Family Advocate Job Description

Family advocates play an important role in the facilitation of community-affiliated resources or support. Playing a social service function, advocates help agencies, schools and government programs connect with the children and families who can benefit from support or crisis prevention.

  1. Function

    • The family advocate serves as the liaison between a family and a governing system such as a child welfare agency, school or other family service organization. Family advocacy falls under the job category of social assistance careers; advocates work primarily with at-risk children and their parents to provide support and access to family services.

    Duties

    • Depending on the setting or organization the family advocate works for, some day-to-day responsibilities may differ. Family advocates for the Institute for Research and Reform in Education work with a child, their family and school in identifying individual needs for each child, assisting with conflict resolution and creating action plans to assist family and child with the completion of established goals. The advocate then works with the school to communicate the child's needs and assist the school in providing the tools to help the child succeed.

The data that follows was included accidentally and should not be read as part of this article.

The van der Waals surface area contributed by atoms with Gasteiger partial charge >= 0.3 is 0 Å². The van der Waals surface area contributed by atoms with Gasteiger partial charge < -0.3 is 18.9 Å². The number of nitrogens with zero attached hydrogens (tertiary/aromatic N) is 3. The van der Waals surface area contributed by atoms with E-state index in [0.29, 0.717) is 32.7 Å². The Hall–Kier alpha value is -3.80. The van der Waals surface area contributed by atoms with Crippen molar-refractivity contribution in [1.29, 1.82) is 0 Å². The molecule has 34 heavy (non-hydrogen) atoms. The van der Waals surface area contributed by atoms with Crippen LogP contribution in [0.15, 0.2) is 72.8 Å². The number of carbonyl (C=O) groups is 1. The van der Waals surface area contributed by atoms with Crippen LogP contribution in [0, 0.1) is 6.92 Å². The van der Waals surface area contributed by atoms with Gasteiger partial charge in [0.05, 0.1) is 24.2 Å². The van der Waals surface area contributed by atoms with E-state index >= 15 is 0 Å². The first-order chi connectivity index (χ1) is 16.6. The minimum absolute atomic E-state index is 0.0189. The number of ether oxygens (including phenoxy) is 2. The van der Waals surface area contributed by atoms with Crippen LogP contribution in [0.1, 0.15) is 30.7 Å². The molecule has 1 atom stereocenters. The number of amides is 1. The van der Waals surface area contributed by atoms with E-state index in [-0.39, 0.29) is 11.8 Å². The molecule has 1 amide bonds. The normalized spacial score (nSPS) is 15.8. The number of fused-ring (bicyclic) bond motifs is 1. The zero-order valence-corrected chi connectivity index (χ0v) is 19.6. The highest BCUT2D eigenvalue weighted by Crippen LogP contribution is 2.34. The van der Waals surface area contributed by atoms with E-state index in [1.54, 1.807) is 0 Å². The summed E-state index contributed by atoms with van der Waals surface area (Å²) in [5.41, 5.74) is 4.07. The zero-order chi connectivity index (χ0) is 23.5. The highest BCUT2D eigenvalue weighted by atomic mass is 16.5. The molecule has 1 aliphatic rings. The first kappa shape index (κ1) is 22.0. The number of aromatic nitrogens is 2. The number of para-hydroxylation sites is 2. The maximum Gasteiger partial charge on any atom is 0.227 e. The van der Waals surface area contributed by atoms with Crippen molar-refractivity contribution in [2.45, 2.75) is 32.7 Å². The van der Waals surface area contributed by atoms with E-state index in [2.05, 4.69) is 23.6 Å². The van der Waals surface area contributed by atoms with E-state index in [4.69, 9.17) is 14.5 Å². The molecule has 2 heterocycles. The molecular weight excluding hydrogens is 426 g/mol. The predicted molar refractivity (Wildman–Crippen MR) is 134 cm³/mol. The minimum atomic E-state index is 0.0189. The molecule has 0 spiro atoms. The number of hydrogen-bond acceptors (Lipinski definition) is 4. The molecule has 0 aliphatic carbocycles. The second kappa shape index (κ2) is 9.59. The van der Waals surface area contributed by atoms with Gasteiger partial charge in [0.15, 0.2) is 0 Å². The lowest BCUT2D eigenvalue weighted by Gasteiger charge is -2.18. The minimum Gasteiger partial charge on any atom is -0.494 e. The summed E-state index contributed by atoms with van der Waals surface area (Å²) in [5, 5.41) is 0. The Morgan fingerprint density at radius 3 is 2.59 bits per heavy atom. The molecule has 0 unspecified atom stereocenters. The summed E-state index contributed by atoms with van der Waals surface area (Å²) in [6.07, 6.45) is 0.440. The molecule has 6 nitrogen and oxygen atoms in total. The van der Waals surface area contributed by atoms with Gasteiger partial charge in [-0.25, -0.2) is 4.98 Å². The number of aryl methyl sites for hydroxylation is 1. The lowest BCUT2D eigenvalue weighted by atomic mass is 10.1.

Family Support Partner

    • In a family supporting a child with behavioral or physical disabilities, the advocate works as a partner in acquiring proper resources for the parents. The advocate has experience with and access to local social agencies to identify the proper channels, locate sources of support and navigate the process to ensure the family gets access to services required for assistance. The advocate brings a neutral voice to the table, working between the agency and family to serve the best interest of the child.

    Work Experience

    • The family advocate must have strong knowledge of local community resources and services including those provided by social service agencies and local assistance programs. Advocates should have prior experience with families in a school or social service setting and understand principles of child development, education and crisis intervention.

    Education

    • Family advocates may have an associate's or bachelor's degree in Human Services, Human Development, Child Development or another social service program. In addition to academic studies, advocates must have software application competency to handle basic administration and record-keeping. If working with an agency, the comprehension of state and federal codes, laws and regulations may also be required.

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